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Chinese narrow money / other data giving reassuring message

Posted on Wednesday, June 21, 2017 at 11:32AM by Registered CommenterSimon Ward | CommentsPost a Comment

Chinese narrow money growth is holding up, suggesting that the economy will expand respectably during the second half of 2017. An earlier monetary slowdown, meanwhile, has been reflected mainly in a weakening of inflationary pressures, creating scope for the PBoC to reverse recent policy tightening.

The preferred narrow aggregate here is “true” M1, comprising currency in circulation and corporate / household demand deposits. The official M1 measure includes only corporate deposits; household deposits are relevant for assessing consumer spending prospects.

Six-month growth of true M1 surged in 2015-16, resulting in a forecast here that the economy would reflate in 2016-17 – contrary to a bearish consensus at the time. Six-month growth of nominal industrial output (i.e. output volume multiplied by producer prices) rose strongly from late 2015 to a peak in March 2017 – see first chart. Other evidence of reflation included accelerating house prices and strong profits expansion.

The normal pattern is for faster money growth to be reflected first in a rise in economic momentum, with prices accelerating later. In this case, however, the growth effect was small and the inflation effect large and rapid. Six-month growth of industrial output volume rose from 3.0% (not annualised) in December 2015 to a peak of 4.5% in March 2017, while the six-month change in producer prices (seasonally adjusted) surged from -3.3% at end-2015 to +6.4% in February 2017 – second chart.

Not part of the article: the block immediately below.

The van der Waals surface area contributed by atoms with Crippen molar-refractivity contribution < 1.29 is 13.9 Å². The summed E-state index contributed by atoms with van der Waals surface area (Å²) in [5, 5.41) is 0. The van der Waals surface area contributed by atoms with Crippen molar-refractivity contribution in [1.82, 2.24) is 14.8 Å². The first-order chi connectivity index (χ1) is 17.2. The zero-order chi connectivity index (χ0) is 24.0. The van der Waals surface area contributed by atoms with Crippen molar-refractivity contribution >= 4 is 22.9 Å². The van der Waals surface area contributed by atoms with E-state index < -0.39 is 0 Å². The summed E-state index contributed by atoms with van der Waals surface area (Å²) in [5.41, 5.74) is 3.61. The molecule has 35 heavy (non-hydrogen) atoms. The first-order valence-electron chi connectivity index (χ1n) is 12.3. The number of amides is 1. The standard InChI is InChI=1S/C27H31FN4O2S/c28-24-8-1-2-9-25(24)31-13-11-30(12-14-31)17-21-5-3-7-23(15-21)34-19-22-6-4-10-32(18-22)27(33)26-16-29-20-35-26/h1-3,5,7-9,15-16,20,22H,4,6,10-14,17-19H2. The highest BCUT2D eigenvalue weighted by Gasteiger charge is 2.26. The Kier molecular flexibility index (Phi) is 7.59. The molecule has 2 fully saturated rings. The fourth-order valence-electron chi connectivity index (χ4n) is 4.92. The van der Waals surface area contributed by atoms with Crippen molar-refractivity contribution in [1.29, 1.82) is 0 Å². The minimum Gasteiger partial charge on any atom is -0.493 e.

The apparently small pass-through to economic activity may reflect “smoothing” of the official output data, i.e. the earlier weakness of the economy was understated, resulting in a less impressive subsequent rebound. Indirect activity gauges such as electricity consumption and rail freight traffic suggest a stronger growth pick-up since late 2015.

Six-month true M1 growth fell significantly between August 2016 and March 2017 but recovered in April / May and is much higher than in 2014 / early 2015. Three-month growth has revived from a low in December – third chart. The monetary slowdown has already been reflected in a sharp deceleration of producer prices, which fell month-on-month in April and May. The rapid pass-through to prices is supporting real money growth, in turn suggesting that the economy will expand respectably through late 2017.

The rise in market interest rates during the first half – three-month SHIBOR is up by 140 bp – could lead to a further monetary slowdown over the summer, with negative economic implications for early 2018. The rapid easing of inflationary pressures, however, gives the PBoC scope to reverse course to pre-empt any significant weakness.

Other recent evidence supports the view that the economy retains momentum. Measures to discourage property speculation have slowed price gains but housing sales and starts are still rising year-on-year – fourth chart.

Growth of enterprise bank deposits and industrial profits has cooled but remains solid, supporting prospects for private fixed asset investment – fifth chart.

The PBoC’s second-quarter surveys of entrepreneurs and bankers, meanwhile, showed further rises in confidence, to the highest levels since 2013-14 – sixth chart.

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